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Is this the Andromeda galaxy M31?

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16 hours ago, Dark Adaptation said:

Speaking of the Andromeda galaxy, I hope you don't mind if I ask about one of my pictures here. I am reasonably sure that it is the Andromeda galaxy, because when I zoom in I think I can almost see the clouds around the edges.  But I would appreciate some conformation, and if not, some suggestions about what else it might be. I'm using a Maksutov-Cassegrain 750x60mm telescope and an Android phone (4 years old) with the standard camera app.

As Allworlds has said, with the stars missing its hard to figure out where exactly you are pointing in the sky

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On 09/11/2022 at 15:56, imakebeer said:

I'm still itching to get back out there but literally have not had a chance in the last few days due to clouds and rubbish weather

Getting back to my OP, I have an update for you all, though frankly I'm amazed people are still liking and commenting on what was really just a very quick query! 😁👍 To be fair this is now diverging from my original question, away from "Getting Started with Observing" and firmly into the realms of astrophotography - but I've started so I'll finish 😂 To be clear from the outset though, besides a few very basic planetary photos I know very little about AP, and certainly not DSOs!

Anyway, I managed to get out briefly last night for just 45-60mins, just in the back garden. I didn't bother getting the telescope out (not that a 900mm/70mm refractor is a behemoth by any stretch!), instead relying just on a small pair of binoculars, plus my DSLR on a very basic lightweight Alt-Az tripod (Nikon D5500+ Nikkor 18-300mm lens). Through the binos I could jump from Mirach to mu-And. to nu- & 32-And. to just make out the faint smudge of M31.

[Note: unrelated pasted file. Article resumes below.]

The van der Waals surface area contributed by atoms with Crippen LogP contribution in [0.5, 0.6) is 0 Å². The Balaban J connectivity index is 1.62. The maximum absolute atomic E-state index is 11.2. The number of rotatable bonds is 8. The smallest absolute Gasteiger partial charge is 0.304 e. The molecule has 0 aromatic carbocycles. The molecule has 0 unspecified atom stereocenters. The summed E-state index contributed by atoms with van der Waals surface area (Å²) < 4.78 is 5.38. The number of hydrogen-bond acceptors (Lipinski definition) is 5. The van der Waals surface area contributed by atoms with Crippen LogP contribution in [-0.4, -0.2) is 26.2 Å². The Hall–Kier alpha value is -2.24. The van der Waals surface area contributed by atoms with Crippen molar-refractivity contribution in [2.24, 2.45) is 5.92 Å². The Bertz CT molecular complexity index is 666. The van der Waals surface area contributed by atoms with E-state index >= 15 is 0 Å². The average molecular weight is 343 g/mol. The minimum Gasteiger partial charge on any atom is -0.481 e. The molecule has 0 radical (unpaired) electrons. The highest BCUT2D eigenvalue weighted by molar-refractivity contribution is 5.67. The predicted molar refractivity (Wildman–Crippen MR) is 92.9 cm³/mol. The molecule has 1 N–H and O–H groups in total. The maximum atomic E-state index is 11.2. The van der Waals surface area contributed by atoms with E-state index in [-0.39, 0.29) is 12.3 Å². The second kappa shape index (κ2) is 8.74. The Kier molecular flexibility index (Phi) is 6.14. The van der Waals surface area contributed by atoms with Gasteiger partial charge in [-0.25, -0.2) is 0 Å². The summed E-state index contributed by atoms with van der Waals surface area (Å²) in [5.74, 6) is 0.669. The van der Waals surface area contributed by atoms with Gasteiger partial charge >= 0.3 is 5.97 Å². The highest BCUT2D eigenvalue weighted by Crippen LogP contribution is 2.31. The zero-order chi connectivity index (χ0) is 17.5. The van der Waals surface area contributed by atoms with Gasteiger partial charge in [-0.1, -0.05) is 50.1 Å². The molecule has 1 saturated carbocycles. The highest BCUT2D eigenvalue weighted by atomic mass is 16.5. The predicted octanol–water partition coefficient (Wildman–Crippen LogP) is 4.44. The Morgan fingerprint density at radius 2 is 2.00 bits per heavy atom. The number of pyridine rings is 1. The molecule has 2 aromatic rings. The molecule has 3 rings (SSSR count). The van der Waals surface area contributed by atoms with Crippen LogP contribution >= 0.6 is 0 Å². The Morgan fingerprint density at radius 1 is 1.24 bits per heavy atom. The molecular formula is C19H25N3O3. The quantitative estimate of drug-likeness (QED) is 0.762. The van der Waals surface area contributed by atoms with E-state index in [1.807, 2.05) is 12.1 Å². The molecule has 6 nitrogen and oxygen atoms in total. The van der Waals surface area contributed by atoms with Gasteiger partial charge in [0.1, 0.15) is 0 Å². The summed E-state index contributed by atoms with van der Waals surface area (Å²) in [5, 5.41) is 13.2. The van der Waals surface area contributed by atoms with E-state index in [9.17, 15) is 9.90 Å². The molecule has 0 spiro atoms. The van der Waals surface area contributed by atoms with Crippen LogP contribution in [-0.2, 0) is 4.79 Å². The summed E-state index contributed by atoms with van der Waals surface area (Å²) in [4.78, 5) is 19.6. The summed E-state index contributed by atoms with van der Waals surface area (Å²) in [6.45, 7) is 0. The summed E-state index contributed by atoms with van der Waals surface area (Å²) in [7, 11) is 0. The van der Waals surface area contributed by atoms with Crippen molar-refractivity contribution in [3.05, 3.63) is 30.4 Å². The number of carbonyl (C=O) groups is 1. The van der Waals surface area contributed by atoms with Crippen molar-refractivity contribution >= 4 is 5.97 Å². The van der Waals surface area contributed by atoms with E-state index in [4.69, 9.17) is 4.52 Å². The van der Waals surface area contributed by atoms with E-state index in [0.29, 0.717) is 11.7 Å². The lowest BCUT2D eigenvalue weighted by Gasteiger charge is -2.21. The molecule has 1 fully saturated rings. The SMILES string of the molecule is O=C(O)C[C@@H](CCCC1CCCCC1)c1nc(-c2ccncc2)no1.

Then with the DSLR I started wide open and took a series of exposures, gradually zooming in on M31, adjusting ISO and exposure time while simultaneously nudging the tripod this way and that to get M31 dead centre in the view, eventually working my way up to the full 300mm FL. Once I got there I took 18 shots (plus 5 dark) at 5s and ISO 4000, f/6.3 is as wide open as this lens goes at this FL. I have no idea if 18 shots is enough or not - I'd have done more but the battery in my remote shutte release died! 🤣 I could have used the built in timer and done loads but having got the shot lined up perfectly I figured pushing buttons on the camera would just upset everything.

I've run everything through Sequator and had a play around with the settings - this is the result I was happiest with. I'm moderately pleased, although I had hoped for a bit more - you can see nu- & 32-Andromeda towards the bottom of the image, and I think M110 in the background above the core of M31.

There's a bit of star trailing and it's a bit grainy but remember at this stage I don't know how to use the histogram, I've no tracking and I've still got loads to learn about capturing AND post-processing beyond basic stuff in Sequator, not to mention I don't have much expeirence of what camera settings work for me. But it's a step in the right direction at least 👍😁🔭


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  • 2 months later...
13 hours ago, DSviewer said:

I find SkySafari brilliant for not only navigating to but finding out about the deep sky targets such as M31 rise and set times etc

So do I, actually--though I use Stellarium more often than SkySafari. SkySafari is more useful when you're outside, though, and need a star map that radiates its own light.

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